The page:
Monday, September 10, 2007

Italian Cooking

I was recently in a discussion with someone and the subject of cooking came up. Lasagna was mentioned, and she mentioned how simple and easy it was to make. I just looked at her. Then I commented that she obviously didn't make it from scratch. She insisted that she did....using store bought noodles, jarred sauce, a container of ricotta cheese, Kraft shredded mozzarella cheese and ground beef.


That is NOT how you make lasagna. It's a 2 day affair to make it the right way, and I even cheat a little.

I was the first grandchild for my italian grandparents, so I was also the first one to graduate from high school. My mom went to my grandparents' house a couple of weeks before graduation to help my grandma make lasagna for my "big event". Grandma, naturally, had done a lot of stuff the day before, so that day it was basically just grating and putting it all together. Mom also helped Grandma when my brother graduated, and by then everyone just expected there to be homemade lasagna at his party. When my oldest cousin was ready to graduate, I decided to go up to Grandma's and help make it. It was the least I could do. WHAT A CHORE! I just hope Davene (my cousin) appreciated it!

Anyway...on the first day you make homemade sauce. After the sauce is going, you make meatballs and let them cook in the sauce. While that is going on, you hard boil some eggs. Yes, you read that right...hard boiled eggs. That's the "secret ingredient" in my Grandma's lasagna.
To make things a little easier on yourself, you can do a little more on the first day, like take the big hunk of mozzarella cheese that you got at the deli and shred it, using a grater. You can also take the hunk of parmesan and do the same thing. At the end of the day, you take the meatballs out of the sauce and refrigerate them, along with the hard boiled eggs, and the sauce. Of course the cheese needs to be in the fridge too.

On the second day you get the meatballs out of the refrigerator and grate them with the grater. If you use a food processor, they can come out too fine, but if that's how you like it, then go for it.

While you have the grater out, peel and grate the hard boiled eggs. I use about six for one tray of lasagna.

After that you either make the noodles or boil the store bought ones. I use store bought because I don't have enough confidence in myself to make my own yet, although I do have a pasta machine and may give it a try someday. Grandma made her own, but that's a post for another day.

Once the noodles are cooked, you drain them, then dry them thoroughly with paper towels. They can't be wet at all.

Then you set up your assembly line.

I used to do this at my dining room table in our old house, but now I can do it in my kitchen because I have more counter space.

You start with sauce on the bottom of the pan. Then put down a layer of noodles. Add a little more sauce, spreading it with the back of the ladle. The meat goes on next, spreading it around, but not too thick. You should still be able to see the noodles. After that, sprinkle just a little bit of the hard boiled egg. (Believe me, you can't detect the taste of egg in this lasagna. I have no idea why you can't taste it, but you can't....and one time I made it without the egg and it just didn't taste the same.) The next step is to add mozzarella, then parmesan. On top of that, you put a little more sauce.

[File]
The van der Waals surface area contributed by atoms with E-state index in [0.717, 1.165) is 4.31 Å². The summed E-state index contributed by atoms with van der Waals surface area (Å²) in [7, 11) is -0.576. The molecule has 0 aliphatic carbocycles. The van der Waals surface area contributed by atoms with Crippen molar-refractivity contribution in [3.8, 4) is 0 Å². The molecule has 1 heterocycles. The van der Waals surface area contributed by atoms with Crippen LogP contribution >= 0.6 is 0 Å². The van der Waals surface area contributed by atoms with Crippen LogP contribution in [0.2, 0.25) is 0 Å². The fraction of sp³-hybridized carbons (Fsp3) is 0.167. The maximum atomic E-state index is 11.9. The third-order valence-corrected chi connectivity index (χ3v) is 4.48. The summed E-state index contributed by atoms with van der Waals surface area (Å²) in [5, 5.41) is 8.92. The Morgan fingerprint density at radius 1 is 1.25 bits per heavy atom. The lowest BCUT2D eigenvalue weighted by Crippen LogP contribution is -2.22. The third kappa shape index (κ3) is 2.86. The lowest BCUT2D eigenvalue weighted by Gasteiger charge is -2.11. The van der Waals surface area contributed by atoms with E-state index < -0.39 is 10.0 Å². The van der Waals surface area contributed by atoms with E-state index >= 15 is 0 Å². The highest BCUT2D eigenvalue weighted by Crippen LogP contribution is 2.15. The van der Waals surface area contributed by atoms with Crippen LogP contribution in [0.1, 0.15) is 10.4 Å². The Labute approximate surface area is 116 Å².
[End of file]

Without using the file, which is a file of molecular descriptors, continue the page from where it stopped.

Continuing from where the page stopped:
Then you start over.


And repeat.

(There's NO ricotta cheese in the lasagna I learned to make.)

Do as many layers as your pan will hold, finishing up with a layer of noodles and sauce. When it's all finished, I add a little extra sauce to the corners (per Grandma's orders) so that they don't dry out.

When I make lasagna, I usually prepare enough "stuff" to make at least three trays. I'm NOT going to go through all that for just one.

When I freeze it, and it freezes well, I wrap it all up in plastic wrap, then put foil on top of that, and then wrap it with the white freezer wrap. It'll stay for ages that way in the freezer. I've kept one tray as long as a year in the freezer and it came out just fine.

It's time consuming and really messy, but it's so worth it in the end. The first year that I hosted Christmas I was pregnant with Joey (almost 21 years ago!) and I made lasagna. My mom came and helped me. We did it about a week before and then froze it. Of course on December 23 I went into a panic and worried that I didn't have enough, so I made more sauce, more meatballs, and another tray of lasagna. On Christmas Day when we all sat down to eat, I announced that I was fixing a steak for myself. I was NOT in the mood to even LOOK at anything italian by that point! (As a little side note, I had MORE than enough and we had lasagna coming out of our ears for the next month! Also...and this is a biggie....GRANDMA APPROVED OF THE LASAGNA! I was so freaking proud of myself!)
This is my Grandma when she was in the nursing home. We would go up and visit her as often as we could and she just loved seeing Joey and Alex. This picture was taken around December of 1993, two years before she passed away. Fortunately both boys remember her, and they brought her so much joy.

So if you have nothing to do and have a real craving for lasagna, go for it! It will make you appreciate italian food even more than you already do!